On the eve of what is shaping up to be a close election in California next week, the Hillary Clinton campaign is trying to demonstrate to likely primary voters that the former secretary of state can win a scorched earth campaign against Republican presidential nominee Donald Trump in November.
A general election campaign between Hillary Clinton and Donald Trump will, in all probability, be such a vicious and negative contest because Clinton and Trump are some of the most disliked presidential candidates in history. They also both have extremely high name recognition, leaving little room to define themselves for the first time with voters. In other words, the vast majority of Americans know who they are and don’t like them; it’s a choice among evils.
But every weapon the Clinton attack machine cranks out with which to attack Donald Trump draws blood on both sides, and typically for the same reason—former President Bill Clinton.
The most recent example is the scandal surrounding Trump University, which the Clinton campaign has been pushing hard directly and through surrogates and affiliated (but supposedly “non-coordinating”) Super PACs and publications. The push has been largely successful, as the corporate media continue to report and re-report information about the sleazy for-profit education scam.
But then, wait for it, people doing a quick Google search can find out that a year ago, former president Clinton was forced to cut ties with the for-profit education industry for fear of undermining former secretary Clinton’s campaign.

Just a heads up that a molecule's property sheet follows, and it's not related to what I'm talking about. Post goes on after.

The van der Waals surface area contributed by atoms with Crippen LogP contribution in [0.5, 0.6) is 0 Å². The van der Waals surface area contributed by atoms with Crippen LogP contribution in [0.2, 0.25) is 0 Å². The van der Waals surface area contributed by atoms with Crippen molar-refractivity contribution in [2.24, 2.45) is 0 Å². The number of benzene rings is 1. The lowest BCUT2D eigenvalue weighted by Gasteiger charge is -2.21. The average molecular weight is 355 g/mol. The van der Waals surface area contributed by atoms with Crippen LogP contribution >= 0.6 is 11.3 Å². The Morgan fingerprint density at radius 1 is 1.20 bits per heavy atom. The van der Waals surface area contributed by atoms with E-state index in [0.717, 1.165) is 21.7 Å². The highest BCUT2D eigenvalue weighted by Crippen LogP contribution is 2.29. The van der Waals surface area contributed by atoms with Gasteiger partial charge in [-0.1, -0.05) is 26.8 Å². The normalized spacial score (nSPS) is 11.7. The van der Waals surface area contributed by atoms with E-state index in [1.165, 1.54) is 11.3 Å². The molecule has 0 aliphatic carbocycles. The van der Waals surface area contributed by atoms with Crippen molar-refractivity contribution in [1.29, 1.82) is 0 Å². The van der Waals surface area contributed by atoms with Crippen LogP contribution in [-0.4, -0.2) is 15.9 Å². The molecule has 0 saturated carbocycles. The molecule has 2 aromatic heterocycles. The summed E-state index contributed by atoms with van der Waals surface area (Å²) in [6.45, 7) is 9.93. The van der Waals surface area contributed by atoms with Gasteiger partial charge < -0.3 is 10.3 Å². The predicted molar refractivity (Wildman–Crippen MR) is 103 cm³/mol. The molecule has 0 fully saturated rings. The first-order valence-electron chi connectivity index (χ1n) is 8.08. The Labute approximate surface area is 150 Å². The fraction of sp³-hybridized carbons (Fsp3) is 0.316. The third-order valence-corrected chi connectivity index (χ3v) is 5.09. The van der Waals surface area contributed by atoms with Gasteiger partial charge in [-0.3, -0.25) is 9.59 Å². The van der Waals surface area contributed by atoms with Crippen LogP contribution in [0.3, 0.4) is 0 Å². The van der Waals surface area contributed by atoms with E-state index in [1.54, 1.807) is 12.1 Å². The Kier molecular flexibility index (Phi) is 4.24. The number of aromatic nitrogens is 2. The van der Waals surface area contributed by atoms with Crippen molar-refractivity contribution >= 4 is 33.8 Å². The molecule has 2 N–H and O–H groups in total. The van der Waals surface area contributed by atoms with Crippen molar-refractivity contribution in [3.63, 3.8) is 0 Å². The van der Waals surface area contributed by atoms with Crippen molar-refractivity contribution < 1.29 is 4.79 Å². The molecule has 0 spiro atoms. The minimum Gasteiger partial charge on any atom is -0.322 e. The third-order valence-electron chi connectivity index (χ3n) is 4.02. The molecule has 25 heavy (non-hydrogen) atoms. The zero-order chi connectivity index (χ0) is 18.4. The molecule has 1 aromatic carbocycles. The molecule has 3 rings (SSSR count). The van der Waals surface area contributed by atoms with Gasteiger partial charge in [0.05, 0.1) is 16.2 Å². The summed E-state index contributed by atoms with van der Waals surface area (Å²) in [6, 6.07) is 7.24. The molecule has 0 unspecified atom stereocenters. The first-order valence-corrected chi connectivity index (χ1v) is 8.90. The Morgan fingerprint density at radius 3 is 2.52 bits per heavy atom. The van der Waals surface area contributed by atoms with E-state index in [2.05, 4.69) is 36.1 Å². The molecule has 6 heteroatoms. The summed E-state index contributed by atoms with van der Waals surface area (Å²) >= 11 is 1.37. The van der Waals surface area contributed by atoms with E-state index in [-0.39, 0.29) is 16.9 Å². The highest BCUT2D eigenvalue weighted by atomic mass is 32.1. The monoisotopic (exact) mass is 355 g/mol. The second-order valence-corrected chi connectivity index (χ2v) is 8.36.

Bill Clinton had been serving as honorary chancellor for Laureate International Universities. The best that could be said of Laureate by The New York Times was that Laureate was “not considered among the worst offenders in the for-profit college industry.”
Laureate has refused to disclose how much Bill Clinton was paid, but the Clinton Foundation received between $1 million and $5 million from Laureate, according to the foundation’s website.
While Trump University is the most recent demonstration of Bill Clinton’s dampening effect on Clinton campaign attacks on Trump, the most obvious and likely substantial case has to be attacks based on Trump’s treatment of women.
Donald Trump’s statements about specific women and women in general should, in theory, offer Hillary Clinton a perfect opportunity to win sympathy with female voters. Instead, the Trump campaign has been successful in boomeranging or at least muddying the waters on every attack by citing Bill Clinton’s conduct and his treatment of women.
Former president Clinton’s womanizing is well known, and led to perhaps one of the most embarrassing presidential scandals in American history, courtesy of an affair with then-White House intern Monica Lewinsky. But the Trump campaign and fellow travelers have gone a step further by citing accounts of Bill Clinton’s alleged sexual assault victims, and then saying Hillary Clinton participated in various cover-ups of the crimes.
The most noteworthy so far was the account of Juanita Broaddrick, who claimed Bill Clinton raped her in 1978. Given the view some liberals have of siding with female accusers until a man is proven to be innocent, Broaddrick’s accusation is thoroughly problematic, even if few of said liberals follow the rest of the narrative and believe Hillary Clinton had any role in covering up the crime after the fact. If one should, in principle, “believe women” then Broaddrick and others are going to be a problem for the Clinton campaign.
So far, the attacks have had little effect. Hillary Clinton and Donald Trump are in a virtual tie in the polls. And if the Clinton campaign’s plan is to hit Donald Trump on shady business dealings and womanizing to win, it might be time to get Bill Clinton out of sight.